In Iceland, you can’t just have a stunning lake. No, it also has to be inside of a volcanic caldera. And sometimes that’s not even enough, so the showiest country in the world provides something like Kerid Crater Lake, which is a nearly neon-blue lake sitting in a volcano surrounded by rare red volcanic rock.
Located in southern Iceland along the so-called Golden Circle, Kerid is unique among crater lakes in that its caldera likely didn’t form from an explosion as most do. The Kerid volcano is thought to have formed when the magma in the center simply depleted itself and the empty chamber beneath caved in. Regardless of the geological minutia that led to the lake’s creation, its bright rainbow of colors look unearthly.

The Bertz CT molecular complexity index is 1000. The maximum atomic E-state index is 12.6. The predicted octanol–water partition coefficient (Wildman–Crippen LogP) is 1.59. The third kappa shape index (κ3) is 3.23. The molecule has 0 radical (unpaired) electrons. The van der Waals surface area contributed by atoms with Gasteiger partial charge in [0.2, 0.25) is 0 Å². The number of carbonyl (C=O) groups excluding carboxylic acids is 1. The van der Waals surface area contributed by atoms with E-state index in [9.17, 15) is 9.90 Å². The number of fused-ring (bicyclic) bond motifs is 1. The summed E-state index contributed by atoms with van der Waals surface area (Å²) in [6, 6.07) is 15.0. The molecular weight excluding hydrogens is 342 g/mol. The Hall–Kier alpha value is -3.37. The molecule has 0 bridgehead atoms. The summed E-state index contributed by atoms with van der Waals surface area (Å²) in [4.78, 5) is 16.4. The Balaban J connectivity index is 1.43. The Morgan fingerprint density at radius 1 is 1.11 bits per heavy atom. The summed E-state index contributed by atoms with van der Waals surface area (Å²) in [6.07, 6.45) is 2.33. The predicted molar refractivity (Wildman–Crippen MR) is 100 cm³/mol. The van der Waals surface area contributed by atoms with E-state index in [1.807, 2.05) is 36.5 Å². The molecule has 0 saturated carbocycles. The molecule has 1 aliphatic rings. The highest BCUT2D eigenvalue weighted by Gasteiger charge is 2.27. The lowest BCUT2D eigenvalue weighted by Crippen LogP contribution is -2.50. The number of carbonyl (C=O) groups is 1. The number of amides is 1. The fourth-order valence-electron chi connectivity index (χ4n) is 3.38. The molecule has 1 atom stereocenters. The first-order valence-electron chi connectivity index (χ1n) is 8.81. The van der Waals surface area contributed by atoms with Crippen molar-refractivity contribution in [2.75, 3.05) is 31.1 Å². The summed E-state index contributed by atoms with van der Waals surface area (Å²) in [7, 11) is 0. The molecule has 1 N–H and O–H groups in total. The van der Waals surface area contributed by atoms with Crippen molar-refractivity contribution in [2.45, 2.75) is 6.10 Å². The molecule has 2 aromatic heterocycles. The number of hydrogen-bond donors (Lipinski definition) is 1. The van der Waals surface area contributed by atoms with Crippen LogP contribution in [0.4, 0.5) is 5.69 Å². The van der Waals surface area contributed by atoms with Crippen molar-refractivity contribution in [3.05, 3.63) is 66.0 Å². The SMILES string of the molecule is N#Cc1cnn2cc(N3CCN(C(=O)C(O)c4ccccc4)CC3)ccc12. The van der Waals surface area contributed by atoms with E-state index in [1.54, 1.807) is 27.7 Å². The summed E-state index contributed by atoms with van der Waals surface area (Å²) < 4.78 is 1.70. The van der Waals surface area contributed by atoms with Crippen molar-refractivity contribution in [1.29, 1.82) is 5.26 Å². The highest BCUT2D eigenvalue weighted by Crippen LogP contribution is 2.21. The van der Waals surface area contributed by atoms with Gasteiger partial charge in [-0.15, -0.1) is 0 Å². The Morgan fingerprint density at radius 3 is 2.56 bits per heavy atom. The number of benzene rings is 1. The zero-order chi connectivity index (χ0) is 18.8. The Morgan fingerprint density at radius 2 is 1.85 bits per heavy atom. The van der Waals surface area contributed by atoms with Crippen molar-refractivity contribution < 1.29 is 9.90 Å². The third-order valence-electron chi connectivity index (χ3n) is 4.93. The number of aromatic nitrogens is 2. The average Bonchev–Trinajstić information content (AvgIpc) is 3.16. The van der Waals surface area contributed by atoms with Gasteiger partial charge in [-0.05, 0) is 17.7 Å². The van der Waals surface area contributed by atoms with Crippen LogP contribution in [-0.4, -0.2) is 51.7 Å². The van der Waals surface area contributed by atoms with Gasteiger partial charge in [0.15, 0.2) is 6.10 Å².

In addition to the bright, sapphire-colored waters, the steep slopes of the caldera’s bowl are almost entirely covered in red volcanic rock. There is one, less steep side of the slope that is covered in rich green moss, as though the lake weren’t colorful enough.
The lake can be visited along tours of the Golden Circle; just try not to lose yourself in its beautiful blue eye.
Submitted by Atlas Obscura contributor leiris.
More wonders to explore: